Guide to Parkinson’s disease: 4 symptoms to know + risk factors, diagnosis & treatment

Concept with text Parkinsons Disease appearing behind torn brown paper with human brain drawing.

More than a million people suffer from Parkinson’s disease (PD), including 16,000 in Tennessee. Yet few of us know much about PD other than the fact that Michael J. Fox has it.

WellTuned spoke with Dr. Ghiath Almasri, medical director at BlueCross BlueShield of Tennessee, to get the facts.

What is Parkinson’s disease?

Dr. Almasri: Parkinson’s is a degenerative disease that happens when certain brain cells die. Those cells produce a substance called dopamine. This is a neurotransmitter that helps control many activities in the body including movement and coordination. The chronic neurologic condition is named after Dr. James Parkinson, who first described it in 1817.

What are the symptoms of Parkinson’s disease?

Dr. Almasri: You need 2 of these 4 symptoms to diagnose PD:

1. Resting tremor

A resting tremor occurs when a muscle is relaxed rather than in action. Resting tremors happen when your hand, arm or leg shakes without activity. This is in contrast to an action tremor, which happens only when you attempt to complete a task. Resting tremors often worsen with stress, anxiety or activities that need concentration.

2. Slow movement (bradykinesia) 

Bradykinesia, or slowness of movement, is a symptom you must have (along with a tremor or rigidity) for a Parkinson’s diagnosis. You may see this slowness in:

  • Physical actions in general
  • Fewer automatic movements (ex. blinking less)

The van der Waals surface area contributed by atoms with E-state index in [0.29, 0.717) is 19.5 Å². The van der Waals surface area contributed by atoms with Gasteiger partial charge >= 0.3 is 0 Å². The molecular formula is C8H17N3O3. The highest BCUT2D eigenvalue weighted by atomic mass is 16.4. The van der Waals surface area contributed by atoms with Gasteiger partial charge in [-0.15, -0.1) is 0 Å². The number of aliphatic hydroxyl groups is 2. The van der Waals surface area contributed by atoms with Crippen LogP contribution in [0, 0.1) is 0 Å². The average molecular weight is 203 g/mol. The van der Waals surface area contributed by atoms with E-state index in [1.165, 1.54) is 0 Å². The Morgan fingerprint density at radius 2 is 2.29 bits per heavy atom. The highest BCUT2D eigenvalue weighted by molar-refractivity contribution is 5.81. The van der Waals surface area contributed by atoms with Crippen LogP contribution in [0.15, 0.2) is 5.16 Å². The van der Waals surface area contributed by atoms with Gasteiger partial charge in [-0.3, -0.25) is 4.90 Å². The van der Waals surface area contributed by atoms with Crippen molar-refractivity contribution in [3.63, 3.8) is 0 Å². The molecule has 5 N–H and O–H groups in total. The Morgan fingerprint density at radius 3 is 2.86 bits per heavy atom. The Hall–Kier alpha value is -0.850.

• Difficulty initiating movements (ex. trouble getting up out of a chair)
  • Abnormal stillness
  • Decrease in facial expression

Together, this overall slowness can cause difficulty performing daily tasks. This can include tasks such as buttoning clothes, cutting food or brushing your teeth.

3. Rigidity

Another cardinal symptom of PD is stiffness beyond what happens normally with age. This tightness of the limbs occurs on one or both sides of the body and can cause:

  • Decreased range of motion
  • Pain in the muscles or joints
  • Reduced arm swing when walking
  • Rigidity of the trunk
  • Facial masking (stiffness of facial muscles that makes it hard for others to interpret mood)
  • Poor sleep quality

4. Balance problems

People with Parkinson’s often experience postural instability, or difficulty balancing, especially while walking. They’re also more likely to experience falls as a result.

Fall prevention Q&A: The facts, the causes & how to react if you do fall

Other symptoms

Additional movement symptoms include:


  • Dizziness or fainting
  • Drooling
  • Dyskinesia: writhing, twisting or turning in place
  • Dystonia: curled, clenched toes or a painful cramped foot
  • Stooped posture: caused by the brain no longer reminding the body to sit/stand up straight

Non-movement symptoms include:


  • Small handwriting
  • Changes to sense of smell
  • Soft speech
  • Lightheadedness
  • Constipation
  • Dementia
  • Depression
  • Difficulty swallowing [link to article when live]

How common is Parkinson’s disease?